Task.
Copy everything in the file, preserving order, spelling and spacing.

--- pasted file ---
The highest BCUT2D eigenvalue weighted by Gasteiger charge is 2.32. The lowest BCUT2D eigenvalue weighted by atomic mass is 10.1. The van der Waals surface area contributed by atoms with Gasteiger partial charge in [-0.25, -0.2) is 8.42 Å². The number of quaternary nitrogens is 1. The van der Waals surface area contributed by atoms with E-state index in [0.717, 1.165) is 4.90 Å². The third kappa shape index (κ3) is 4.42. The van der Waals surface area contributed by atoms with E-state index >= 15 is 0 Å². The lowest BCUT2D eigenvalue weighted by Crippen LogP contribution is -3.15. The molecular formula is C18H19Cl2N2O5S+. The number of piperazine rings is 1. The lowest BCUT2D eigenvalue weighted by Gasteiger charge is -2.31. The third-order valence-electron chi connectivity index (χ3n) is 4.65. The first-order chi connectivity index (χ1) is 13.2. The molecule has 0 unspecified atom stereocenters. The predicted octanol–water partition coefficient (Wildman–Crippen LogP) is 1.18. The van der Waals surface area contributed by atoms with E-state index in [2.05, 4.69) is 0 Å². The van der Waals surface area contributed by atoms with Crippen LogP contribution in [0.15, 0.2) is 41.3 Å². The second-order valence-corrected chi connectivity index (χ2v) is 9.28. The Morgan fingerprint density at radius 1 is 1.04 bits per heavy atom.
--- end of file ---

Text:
The highest BCUT2D eigenvalue weighted by Gasteiger charge is 2.32. The lowest BCUT2D eigenvalue weighted by atomic mass is 10.1. The van der Waals surface area contributed by atoms with Gasteiger partial charge in [-0.25, -0.2) is 8.42 Å². The number of quaternary nitrogens is 1. The van der Waals surface area contributed by atoms with E-state index in [0.717, 1.165) is 4.90 Å². The third kappa shape index (κ3) is 4.42. The van der Waals surface area contributed by atoms with E-state index >= 15 is 0 Å². The lowest BCUT2D eigenvalue weighted by Crippen LogP contribution is -3.15. The molecular formula is C18H19Cl2N2O5S+. The number of piperazine rings is 1. The lowest BCUT2D eigenvalue weighted by Gasteiger charge is -2.31. The third-order valence-electron chi connectivity index (χ3n) is 4.65. The first-order chi connectivity index (χ1) is 13.2. The molecule has 0 unspecified atom stereocenters. The predicted octanol–water partition coefficient (Wildman–Crippen LogP) is 1.18. The van der Waals surface area contributed by atoms with E-state index in [2.05, 4.69) is 0 Å². The van der Waals surface area contributed by atoms with Crippen LogP contribution in [0.15, 0.2) is 41.3 Å². The second-order valence-corrected chi connectivity index (χ2v) is 9.28. The Morgan fingerprint density at radius 1 is 1.04 bits per heavy atom.